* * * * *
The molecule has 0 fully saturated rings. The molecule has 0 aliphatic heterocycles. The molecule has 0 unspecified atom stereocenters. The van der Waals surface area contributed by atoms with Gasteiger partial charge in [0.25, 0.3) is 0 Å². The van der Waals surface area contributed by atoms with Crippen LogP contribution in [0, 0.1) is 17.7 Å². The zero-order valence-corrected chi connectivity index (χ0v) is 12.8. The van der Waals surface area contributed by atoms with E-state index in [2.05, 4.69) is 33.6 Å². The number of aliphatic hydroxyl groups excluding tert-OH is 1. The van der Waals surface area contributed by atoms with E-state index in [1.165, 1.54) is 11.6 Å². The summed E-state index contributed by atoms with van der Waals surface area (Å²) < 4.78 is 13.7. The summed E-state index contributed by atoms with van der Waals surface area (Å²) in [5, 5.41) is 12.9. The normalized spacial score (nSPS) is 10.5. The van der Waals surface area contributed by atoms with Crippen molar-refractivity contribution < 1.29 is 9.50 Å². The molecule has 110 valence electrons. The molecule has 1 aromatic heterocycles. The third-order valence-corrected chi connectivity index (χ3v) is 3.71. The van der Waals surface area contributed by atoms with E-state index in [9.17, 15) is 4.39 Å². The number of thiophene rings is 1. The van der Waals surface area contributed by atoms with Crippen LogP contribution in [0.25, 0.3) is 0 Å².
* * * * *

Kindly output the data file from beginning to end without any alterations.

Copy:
The molecule has 0 fully saturated rings. The molecule has 0 aliphatic heterocycles. The molecule has 0 unspecified atom stereocenters. The van der Waals surface area contributed by atoms with Gasteiger partial charge in [0.25, 0.3) is 0 Å². The van der Waals surface area contributed by atoms with Crippen LogP contribution in [0, 0.1) is 17.7 Å². The zero-order valence-corrected chi connectivity index (χ0v) is 12.8. The van der Waals surface area contributed by atoms with E-state index in [2.05, 4.69) is 33.6 Å². The number of aliphatic hydroxyl groups excluding tert-OH is 1. The van der Waals surface area contributed by atoms with E-state index in [1.165, 1.54) is 11.6 Å². The summed E-state index contributed by atoms with van der Waals surface area (Å²) < 4.78 is 13.7. The summed E-state index contributed by atoms with van der Waals surface area (Å²) in [5, 5.41) is 12.9. The normalized spacial score (nSPS) is 10.5. The van der Waals surface area contributed by atoms with Crippen molar-refractivity contribution < 1.29 is 9.50 Å². The molecule has 110 valence electrons. The molecule has 1 aromatic heterocycles. The third-order valence-corrected chi connectivity index (χ3v) is 3.71. The van der Waals surface area contributed by atoms with E-state index in [9.17, 15) is 4.39 Å². The number of thiophene rings is 1. The van der Waals surface area contributed by atoms with Crippen LogP contribution in [0.25, 0.3) is 0 Å².